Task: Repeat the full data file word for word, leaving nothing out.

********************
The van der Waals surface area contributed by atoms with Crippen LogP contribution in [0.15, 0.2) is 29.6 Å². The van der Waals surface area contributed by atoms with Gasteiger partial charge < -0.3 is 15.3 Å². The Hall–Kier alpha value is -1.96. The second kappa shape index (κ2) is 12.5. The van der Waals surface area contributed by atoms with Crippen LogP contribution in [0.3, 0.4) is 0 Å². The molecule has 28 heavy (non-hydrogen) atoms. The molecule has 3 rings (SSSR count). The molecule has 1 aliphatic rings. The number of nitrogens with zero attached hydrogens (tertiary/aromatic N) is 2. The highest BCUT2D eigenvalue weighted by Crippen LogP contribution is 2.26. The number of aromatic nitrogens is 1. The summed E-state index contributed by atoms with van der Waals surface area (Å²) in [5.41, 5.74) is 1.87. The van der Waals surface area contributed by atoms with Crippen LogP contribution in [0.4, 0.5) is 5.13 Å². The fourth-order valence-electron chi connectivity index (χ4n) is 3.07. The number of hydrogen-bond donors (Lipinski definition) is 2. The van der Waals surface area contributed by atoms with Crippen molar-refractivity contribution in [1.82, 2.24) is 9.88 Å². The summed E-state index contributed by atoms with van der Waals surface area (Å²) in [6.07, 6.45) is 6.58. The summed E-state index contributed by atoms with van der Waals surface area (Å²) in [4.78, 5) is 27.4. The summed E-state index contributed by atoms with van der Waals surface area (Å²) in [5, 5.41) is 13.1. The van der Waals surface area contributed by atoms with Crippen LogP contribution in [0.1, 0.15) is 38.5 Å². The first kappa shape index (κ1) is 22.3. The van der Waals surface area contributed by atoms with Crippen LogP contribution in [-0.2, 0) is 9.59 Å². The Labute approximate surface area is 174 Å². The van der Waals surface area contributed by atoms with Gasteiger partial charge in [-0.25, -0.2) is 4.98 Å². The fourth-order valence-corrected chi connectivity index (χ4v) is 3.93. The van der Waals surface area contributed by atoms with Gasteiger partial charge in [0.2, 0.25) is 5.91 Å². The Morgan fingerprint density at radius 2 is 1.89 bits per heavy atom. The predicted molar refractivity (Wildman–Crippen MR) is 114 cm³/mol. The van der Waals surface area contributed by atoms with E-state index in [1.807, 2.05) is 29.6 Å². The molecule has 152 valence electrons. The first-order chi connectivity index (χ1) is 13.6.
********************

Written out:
The van der Waals surface area contributed by atoms with Crippen LogP contribution in [0.15, 0.2) is 29.6 Å². The van der Waals surface area contributed by atoms with Gasteiger partial charge < -0.3 is 15.3 Å². The Hall–Kier alpha value is -1.96. The second kappa shape index (κ2) is 12.5. The van der Waals surface area contributed by atoms with Crippen LogP contribution in [0.3, 0.4) is 0 Å². The molecule has 28 heavy (non-hydrogen) atoms. The molecule has 3 rings (SSSR count). The molecule has 1 aliphatic rings. The number of nitrogens with zero attached hydrogens (tertiary/aromatic N) is 2. The highest BCUT2D eigenvalue weighted by Crippen LogP contribution is 2.26. The number of aromatic nitrogens is 1. The summed E-state index contributed by atoms with van der Waals surface area (Å²) in [5.41, 5.74) is 1.87. The van der Waals surface area contributed by atoms with Crippen LogP contribution in [0.4, 0.5) is 5.13 Å². The fourth-order valence-electron chi connectivity index (χ4n) is 3.07. The number of hydrogen-bond donors (Lipinski definition) is 2. The van der Waals surface area contributed by atoms with Crippen molar-refractivity contribution in [1.82, 2.24) is 9.88 Å². The summed E-state index contributed by atoms with van der Waals surface area (Å²) in [6.07, 6.45) is 6.58. The summed E-state index contributed by atoms with van der Waals surface area (Å²) in [4.78, 5) is 27.4. The summed E-state index contributed by atoms with van der Waals surface area (Å²) in [5, 5.41) is 13.1. The van der Waals surface area contributed by atoms with Crippen LogP contribution in [0.1, 0.15) is 38.5 Å². The first kappa shape index (κ1) is 22.3. The van der Waals surface area contributed by atoms with Crippen LogP contribution in [-0.2, 0) is 9.59 Å². The Labute approximate surface area is 174 Å². The van der Waals surface area contributed by atoms with Gasteiger partial charge in [-0.25, -0.2) is 4.98 Å². The fourth-order valence-corrected chi connectivity index (χ4v) is 3.93. The van der Waals surface area contributed by atoms with Gasteiger partial charge in [0.2, 0.25) is 5.91 Å². The Morgan fingerprint density at radius 2 is 1.89 bits per heavy atom. The predicted molar refractivity (Wildman–Crippen MR) is 114 cm³/mol. The van der Waals surface area contributed by atoms with E-state index in [1.807, 2.05) is 29.6 Å². The molecule has 152 valence electrons. The first-order chi connectivity index (χ1) is 13.6.